28 May 2015 Peridynamic simulation of the effects of coatings, substrate properties, incident angle, and tilt on sand impact damage in transparent ceramic windows
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Abstract
The mechanical durability of the external electromagnetic window or dome of a sensor often limits the environments in which the sensor or seeker system can be deployed. More durable window and dome materials will allow platforms to fly longer and faster and sustain lower maintenance and replacement costs. Unfortunately, no good models exist for predicting the performance of window and dome materials under harsh erosion environments, especially when the aperture substrates are protected by advanced coating systems.

Recently, Peridynamic (PD) models of sand impact damage have been shown to produce the same phenomenological damage as is observed experimentally in zinc sulfide (ZnS). This paper discusses improvements in the PD impact simulation model which now allow it to simulate coated substrates and non-parallel impact events (where the flat impactor face is no longer parallel to the substrate but tilted by some small impact angle.) Two different substrates are considered, one with the properties of ZnS and another which is twice as strong and stiff as ZnS. Finally, the variation in damage as a function of impact angle is discussed. These modeling results demonstrate the versatility of the peridynamic model of sand impact damage and its potential for identifying trade space and providing design guidance during the development of more durable apertures.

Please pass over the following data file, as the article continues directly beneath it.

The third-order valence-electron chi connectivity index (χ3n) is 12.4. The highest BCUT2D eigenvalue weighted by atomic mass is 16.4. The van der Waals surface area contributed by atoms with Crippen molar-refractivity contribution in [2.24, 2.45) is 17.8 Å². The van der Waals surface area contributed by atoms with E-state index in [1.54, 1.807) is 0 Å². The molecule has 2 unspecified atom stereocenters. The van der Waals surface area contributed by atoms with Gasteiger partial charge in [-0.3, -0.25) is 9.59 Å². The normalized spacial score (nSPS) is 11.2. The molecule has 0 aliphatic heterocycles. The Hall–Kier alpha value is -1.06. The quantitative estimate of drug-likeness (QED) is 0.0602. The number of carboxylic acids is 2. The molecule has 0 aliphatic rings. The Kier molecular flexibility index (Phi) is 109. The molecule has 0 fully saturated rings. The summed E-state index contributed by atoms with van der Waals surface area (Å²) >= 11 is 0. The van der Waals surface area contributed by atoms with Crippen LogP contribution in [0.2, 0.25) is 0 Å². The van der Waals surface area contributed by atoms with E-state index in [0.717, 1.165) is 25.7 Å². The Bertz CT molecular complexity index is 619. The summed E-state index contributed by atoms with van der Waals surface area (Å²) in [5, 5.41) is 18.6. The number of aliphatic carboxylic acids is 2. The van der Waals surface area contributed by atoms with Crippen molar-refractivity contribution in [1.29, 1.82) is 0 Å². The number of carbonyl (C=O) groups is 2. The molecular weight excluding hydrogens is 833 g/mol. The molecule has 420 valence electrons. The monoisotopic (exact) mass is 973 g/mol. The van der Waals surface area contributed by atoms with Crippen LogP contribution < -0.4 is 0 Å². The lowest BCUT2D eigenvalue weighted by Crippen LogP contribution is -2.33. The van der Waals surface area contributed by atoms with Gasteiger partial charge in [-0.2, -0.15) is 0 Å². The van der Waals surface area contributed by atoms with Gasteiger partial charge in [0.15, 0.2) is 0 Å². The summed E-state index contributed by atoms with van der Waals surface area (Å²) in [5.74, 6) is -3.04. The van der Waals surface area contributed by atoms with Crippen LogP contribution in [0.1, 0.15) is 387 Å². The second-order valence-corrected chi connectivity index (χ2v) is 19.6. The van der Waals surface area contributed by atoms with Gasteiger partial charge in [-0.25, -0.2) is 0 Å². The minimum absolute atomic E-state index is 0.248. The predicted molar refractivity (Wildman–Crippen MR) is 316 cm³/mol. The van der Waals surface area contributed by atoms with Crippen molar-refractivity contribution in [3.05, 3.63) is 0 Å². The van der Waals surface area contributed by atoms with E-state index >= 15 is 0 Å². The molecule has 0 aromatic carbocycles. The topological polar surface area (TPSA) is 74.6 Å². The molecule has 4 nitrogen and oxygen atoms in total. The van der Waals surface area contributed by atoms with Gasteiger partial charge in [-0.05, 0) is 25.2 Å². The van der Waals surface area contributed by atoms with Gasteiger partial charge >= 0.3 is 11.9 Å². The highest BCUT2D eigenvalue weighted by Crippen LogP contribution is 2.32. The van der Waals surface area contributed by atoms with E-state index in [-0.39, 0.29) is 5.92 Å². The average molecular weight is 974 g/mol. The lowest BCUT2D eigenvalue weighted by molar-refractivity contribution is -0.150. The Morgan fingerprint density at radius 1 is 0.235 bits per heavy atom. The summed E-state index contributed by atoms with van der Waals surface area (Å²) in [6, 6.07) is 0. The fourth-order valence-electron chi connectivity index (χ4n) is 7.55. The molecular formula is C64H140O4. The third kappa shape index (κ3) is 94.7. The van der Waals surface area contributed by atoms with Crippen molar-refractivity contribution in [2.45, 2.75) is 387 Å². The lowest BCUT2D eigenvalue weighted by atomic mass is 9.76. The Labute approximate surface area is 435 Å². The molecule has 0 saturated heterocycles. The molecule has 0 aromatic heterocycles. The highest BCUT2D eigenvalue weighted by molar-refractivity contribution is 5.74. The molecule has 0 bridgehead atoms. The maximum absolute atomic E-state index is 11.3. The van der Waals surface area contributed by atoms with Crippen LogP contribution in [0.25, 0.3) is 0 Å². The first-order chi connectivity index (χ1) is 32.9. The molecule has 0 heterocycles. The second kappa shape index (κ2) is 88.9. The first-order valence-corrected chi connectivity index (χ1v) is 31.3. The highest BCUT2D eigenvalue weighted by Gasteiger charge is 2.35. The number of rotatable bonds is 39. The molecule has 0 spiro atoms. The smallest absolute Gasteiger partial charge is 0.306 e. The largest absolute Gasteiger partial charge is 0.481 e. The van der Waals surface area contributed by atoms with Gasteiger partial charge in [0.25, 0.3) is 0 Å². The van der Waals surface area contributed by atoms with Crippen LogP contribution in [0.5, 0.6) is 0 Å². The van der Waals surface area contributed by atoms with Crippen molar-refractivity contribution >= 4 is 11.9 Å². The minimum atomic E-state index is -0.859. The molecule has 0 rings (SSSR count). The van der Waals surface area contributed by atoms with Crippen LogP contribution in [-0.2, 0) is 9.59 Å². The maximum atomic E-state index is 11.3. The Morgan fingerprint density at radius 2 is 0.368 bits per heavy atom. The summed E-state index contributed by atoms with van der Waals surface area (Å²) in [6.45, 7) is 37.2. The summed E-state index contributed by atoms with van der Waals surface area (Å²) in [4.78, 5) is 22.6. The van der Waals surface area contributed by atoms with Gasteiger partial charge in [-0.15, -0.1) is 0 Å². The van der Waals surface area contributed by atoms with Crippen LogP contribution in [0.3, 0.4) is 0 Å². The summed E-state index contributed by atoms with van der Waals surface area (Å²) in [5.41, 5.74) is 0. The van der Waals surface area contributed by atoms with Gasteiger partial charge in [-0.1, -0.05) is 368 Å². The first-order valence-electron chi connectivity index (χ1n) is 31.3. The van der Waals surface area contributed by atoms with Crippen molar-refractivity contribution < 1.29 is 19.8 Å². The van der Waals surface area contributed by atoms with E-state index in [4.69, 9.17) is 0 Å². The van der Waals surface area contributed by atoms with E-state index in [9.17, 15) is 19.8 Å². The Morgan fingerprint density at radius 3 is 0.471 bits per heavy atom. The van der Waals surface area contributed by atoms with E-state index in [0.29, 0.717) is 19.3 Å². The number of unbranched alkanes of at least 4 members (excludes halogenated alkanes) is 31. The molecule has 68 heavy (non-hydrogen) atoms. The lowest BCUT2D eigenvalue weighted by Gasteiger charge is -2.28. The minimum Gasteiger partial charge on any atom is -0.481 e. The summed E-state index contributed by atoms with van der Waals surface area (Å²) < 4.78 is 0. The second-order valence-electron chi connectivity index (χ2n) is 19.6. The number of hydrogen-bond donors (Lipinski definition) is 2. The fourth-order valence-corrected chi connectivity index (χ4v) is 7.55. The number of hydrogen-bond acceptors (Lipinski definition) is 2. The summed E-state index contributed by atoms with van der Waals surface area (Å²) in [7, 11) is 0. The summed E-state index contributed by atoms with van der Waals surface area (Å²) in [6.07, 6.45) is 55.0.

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Shanna Tune, Shanna Tune, Robert Schultz, Robert Schultz, Ibrahim Guven, Ibrahim Guven, Brian J. Zelinski, Brian J. Zelinski, } "Peridynamic simulation of the effects of coatings, substrate properties, incident angle, and tilt on sand impact damage in transparent ceramic windows", Proc. SPIE 9453, Window and Dome Technologies and Materials XIV, 94530P (28 May 2015); doi: 10.1117/12.2181433; https://doi.org/10.1117/12.2181433
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